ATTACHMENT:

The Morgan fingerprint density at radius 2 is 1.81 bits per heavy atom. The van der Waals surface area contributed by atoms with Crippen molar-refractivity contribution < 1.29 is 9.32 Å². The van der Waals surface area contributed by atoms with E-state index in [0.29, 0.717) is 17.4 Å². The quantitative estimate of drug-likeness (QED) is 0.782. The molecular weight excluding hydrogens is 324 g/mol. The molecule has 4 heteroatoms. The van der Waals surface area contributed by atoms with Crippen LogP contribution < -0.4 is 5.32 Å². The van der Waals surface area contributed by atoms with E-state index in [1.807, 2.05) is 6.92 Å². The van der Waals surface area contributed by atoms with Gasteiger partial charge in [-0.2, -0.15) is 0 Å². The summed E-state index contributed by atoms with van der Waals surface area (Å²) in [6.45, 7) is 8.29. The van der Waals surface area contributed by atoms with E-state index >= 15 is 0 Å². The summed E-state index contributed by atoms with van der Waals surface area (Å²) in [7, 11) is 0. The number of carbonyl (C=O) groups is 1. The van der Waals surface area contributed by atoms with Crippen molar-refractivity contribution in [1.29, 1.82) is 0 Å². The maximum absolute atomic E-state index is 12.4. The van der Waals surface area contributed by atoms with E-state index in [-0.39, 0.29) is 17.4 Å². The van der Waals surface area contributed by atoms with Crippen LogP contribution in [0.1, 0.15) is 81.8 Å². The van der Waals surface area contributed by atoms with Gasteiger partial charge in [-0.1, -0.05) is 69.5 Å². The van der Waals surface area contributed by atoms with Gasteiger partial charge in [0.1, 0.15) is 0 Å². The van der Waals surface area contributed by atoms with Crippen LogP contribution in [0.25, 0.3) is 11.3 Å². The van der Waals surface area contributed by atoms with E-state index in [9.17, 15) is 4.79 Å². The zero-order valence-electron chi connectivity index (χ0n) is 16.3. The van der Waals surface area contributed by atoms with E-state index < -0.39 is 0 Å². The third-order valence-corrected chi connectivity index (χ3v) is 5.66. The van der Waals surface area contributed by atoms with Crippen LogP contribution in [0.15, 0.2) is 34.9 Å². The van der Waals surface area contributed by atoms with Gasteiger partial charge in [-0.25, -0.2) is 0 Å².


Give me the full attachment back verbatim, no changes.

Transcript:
The Morgan fingerprint density at radius 2 is 1.81 bits per heavy atom. The van der Waals surface area contributed by atoms with Crippen molar-refractivity contribution < 1.29 is 9.32 Å². The van der Waals surface area contributed by atoms with E-state index in [0.29, 0.717) is 17.4 Å². The quantitative estimate of drug-likeness (QED) is 0.782. The molecular weight excluding hydrogens is 324 g/mol. The molecule has 4 heteroatoms. The van der Waals surface area contributed by atoms with Crippen LogP contribution < -0.4 is 5.32 Å². The van der Waals surface area contributed by atoms with E-state index in [1.807, 2.05) is 6.92 Å². The van der Waals surface area contributed by atoms with Gasteiger partial charge in [-0.2, -0.15) is 0 Å². The summed E-state index contributed by atoms with van der Waals surface area (Å²) in [6.45, 7) is 8.29. The van der Waals surface area contributed by atoms with E-state index >= 15 is 0 Å². The summed E-state index contributed by atoms with van der Waals surface area (Å²) in [7, 11) is 0. The number of carbonyl (C=O) groups is 1. The van der Waals surface area contributed by atoms with Crippen molar-refractivity contribution in [1.29, 1.82) is 0 Å². The maximum absolute atomic E-state index is 12.4. The van der Waals surface area contributed by atoms with E-state index in [-0.39, 0.29) is 17.4 Å². The van der Waals surface area contributed by atoms with Crippen LogP contribution in [0.1, 0.15) is 81.8 Å². The van der Waals surface area contributed by atoms with Gasteiger partial charge in [-0.1, -0.05) is 69.5 Å². The van der Waals surface area contributed by atoms with Gasteiger partial charge in [0.1, 0.15) is 0 Å². The van der Waals surface area contributed by atoms with Crippen LogP contribution in [0.25, 0.3) is 11.3 Å². The van der Waals surface area contributed by atoms with E-state index in [9.17, 15) is 4.79 Å². The zero-order valence-electron chi connectivity index (χ0n) is 16.3. The van der Waals surface area contributed by atoms with E-state index < -0.39 is 0 Å². The third-order valence-corrected chi connectivity index (χ3v) is 5.66. The van der Waals surface area contributed by atoms with Crippen LogP contribution in [0.15, 0.2) is 34.9 Å². The van der Waals surface area contributed by atoms with Gasteiger partial charge in [-0.25, -0.2) is 0 Å².